Mashable’s description of CISPA in April of 2012 paints a rather interesting picture. According to Mashable’s write-up, CISPA would enable intelligence agencies and businesses to work together, so to speak, to watch out for threats. Also, third-party cybersecurity firms would be allowed to “use cybersecurity systems to identify and obtain cyber threat information” and “share cyber threat information with any other entity designated by the protected entity, including the federal government.”

While that sounds great if you’d like to be safe from terrorism, the language of the bill could be interpreted in such a way that ISPs and companies could be allowed to intercept private messages and send them to the government.

This bill’s status currently is that it’s been referred to the Senate, but hasn’t been moving since then.

CYBERCRIME. The Supreme Court grants a TRO against the Cybercrime law, which will be open for debate again on January 15.

As for the Philippines, the outpouring of reactions regarding Republic Act 10175 (the Cybercrime Law) was a significant story that showed just how much Filipinos value freedom of expression.

Despite dialogues being held and people poking holes in the wording of the legislation, supporters of the Cybercrime law were adamant that it was needed to protect people from digital libel and slanderous Youtube videos.

A number of different institutions, Rappler included, opposed the law, and while it did get through, the Supreme Court issued a temporary restraining order on the law, with oral arguments on the case to be held on January 15, 2013. Of course, while we do need ways and means to protect individuals from being misrepresented online, as Senator Teofisto Guingona III put it, “a Cybercrime Prevention Act is necessary, but must not be oppressive.”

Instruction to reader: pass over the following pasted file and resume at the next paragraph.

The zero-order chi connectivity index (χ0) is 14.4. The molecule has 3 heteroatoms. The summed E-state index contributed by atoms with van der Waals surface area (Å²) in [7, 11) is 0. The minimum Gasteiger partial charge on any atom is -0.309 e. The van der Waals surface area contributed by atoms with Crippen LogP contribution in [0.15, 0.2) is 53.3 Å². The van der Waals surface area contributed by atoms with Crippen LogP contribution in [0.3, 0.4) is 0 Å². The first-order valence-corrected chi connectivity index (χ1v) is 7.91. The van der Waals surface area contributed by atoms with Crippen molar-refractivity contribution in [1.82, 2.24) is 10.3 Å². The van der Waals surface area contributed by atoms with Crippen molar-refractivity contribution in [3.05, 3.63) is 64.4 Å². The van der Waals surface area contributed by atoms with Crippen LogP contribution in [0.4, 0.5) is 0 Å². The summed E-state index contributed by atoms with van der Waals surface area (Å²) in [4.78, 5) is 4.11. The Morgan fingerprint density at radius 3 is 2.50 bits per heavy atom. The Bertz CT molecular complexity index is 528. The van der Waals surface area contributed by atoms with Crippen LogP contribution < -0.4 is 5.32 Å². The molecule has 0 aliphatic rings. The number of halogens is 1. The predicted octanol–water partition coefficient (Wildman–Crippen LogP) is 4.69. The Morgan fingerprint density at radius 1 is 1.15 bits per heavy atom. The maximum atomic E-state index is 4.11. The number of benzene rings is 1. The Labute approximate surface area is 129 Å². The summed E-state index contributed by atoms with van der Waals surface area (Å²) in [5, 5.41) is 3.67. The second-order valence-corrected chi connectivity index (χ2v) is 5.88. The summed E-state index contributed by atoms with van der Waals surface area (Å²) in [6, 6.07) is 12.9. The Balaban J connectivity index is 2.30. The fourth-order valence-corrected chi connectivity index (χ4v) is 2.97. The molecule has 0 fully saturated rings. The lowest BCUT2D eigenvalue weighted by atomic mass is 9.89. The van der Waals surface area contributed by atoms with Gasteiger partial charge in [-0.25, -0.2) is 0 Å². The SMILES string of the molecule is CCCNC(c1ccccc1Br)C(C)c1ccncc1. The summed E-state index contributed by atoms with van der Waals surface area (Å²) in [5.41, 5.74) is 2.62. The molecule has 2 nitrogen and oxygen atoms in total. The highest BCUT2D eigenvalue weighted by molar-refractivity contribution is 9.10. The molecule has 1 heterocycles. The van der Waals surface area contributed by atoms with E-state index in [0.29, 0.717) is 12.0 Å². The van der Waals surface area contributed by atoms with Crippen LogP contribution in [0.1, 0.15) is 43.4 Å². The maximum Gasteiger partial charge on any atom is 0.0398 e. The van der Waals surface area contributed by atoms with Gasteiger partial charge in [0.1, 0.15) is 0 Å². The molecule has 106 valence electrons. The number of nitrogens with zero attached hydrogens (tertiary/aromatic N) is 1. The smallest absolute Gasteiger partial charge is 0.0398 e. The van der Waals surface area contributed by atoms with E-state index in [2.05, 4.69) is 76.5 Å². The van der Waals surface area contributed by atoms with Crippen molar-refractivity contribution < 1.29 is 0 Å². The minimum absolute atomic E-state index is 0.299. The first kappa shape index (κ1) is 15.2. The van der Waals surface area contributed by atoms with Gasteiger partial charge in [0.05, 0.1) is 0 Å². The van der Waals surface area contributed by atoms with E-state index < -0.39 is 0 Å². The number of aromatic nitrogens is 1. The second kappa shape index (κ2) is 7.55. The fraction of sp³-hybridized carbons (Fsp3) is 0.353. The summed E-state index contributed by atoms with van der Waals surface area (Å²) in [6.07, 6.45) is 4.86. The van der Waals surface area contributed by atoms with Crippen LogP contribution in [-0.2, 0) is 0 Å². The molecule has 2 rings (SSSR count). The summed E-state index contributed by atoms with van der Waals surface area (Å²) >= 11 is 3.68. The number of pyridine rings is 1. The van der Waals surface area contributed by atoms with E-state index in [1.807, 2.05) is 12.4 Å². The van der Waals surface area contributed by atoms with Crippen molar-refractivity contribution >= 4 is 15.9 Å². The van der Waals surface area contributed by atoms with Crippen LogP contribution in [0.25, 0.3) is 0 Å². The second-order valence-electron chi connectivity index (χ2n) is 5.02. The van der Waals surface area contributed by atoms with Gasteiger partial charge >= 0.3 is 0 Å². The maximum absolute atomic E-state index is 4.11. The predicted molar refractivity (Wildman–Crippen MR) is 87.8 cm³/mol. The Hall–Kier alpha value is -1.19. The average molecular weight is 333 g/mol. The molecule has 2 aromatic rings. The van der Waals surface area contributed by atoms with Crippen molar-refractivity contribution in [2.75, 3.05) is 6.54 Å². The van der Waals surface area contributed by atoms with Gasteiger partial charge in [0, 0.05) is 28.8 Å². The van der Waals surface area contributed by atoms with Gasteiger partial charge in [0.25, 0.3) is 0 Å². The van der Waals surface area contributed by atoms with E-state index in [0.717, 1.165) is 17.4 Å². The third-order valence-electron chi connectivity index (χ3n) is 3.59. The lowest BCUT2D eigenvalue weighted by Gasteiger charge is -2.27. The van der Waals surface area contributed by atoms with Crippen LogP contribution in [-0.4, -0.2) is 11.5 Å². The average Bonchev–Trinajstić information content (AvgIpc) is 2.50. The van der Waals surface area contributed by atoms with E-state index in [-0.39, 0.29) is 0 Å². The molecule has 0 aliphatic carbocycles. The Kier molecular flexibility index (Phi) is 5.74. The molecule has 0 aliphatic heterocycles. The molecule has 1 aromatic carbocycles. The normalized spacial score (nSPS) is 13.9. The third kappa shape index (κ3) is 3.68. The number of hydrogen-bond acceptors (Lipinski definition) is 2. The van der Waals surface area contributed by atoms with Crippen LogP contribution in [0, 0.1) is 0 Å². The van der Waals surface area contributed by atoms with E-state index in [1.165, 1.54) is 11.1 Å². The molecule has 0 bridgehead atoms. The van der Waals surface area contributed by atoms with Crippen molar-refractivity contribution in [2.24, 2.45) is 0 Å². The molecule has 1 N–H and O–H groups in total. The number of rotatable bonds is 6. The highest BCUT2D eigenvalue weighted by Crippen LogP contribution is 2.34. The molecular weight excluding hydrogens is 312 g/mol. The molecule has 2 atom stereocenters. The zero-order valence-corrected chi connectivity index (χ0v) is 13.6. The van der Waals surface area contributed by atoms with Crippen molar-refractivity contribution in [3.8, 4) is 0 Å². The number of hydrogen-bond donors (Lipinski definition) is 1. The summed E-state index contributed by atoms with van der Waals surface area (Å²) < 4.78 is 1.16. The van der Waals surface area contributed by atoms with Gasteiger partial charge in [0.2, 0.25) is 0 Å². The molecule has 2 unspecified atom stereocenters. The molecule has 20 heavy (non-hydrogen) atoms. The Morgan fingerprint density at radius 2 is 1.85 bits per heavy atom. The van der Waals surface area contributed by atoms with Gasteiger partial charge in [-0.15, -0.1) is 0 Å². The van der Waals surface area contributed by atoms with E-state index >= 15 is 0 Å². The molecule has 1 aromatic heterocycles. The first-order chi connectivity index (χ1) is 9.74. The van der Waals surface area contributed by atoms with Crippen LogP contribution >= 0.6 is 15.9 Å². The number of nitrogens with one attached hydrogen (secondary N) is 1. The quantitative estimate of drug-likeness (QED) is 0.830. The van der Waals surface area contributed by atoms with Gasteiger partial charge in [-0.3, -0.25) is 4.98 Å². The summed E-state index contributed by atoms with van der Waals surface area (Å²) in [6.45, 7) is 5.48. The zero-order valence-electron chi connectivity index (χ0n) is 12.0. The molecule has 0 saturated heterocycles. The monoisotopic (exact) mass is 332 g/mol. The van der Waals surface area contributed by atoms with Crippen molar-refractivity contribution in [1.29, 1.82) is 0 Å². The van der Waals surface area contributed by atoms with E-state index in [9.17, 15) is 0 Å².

On the world stage, the World Conference on International Telecommunications ended with the Philippines choosing not to sign a telecommunications treaty that would help maintain technical standards for traditional telecommunications and, as WCITLeaks mentioned, the Internet. While the treaty wouldn’t actually confer any powers, it would create a precedent that the International Telecommunications Union is the go-to body for internet standards.

Into the future

With a free and open web worldwide, Rappler can grow into a place where everyone can learn about what’s happening around them, react to the news, and work towards creating change. Without Internet freedoms, Rappler may cease to exist for a lot of reasons.

2013 will interesting primarily because the world stage may see some countries fighting for Internet freedom and other countries seeking to curtail it. At the very least, some countries will want to make sure they know who you are before you can post somerthing online.

With everything from the Philippines’ cybercrime law coming into play again to CISPA getting looked at in 2013 by different countries, the Internet of today may be very different from the Internet 364 days from now. Here’s to hoping 2013 becomes a fruitful year for the future of the worldwide web. – Rappler.com


Rappler imagines two future scenarios based on what can happen in 2013: one where the fight for Internet freedom succeeds and one where it fails.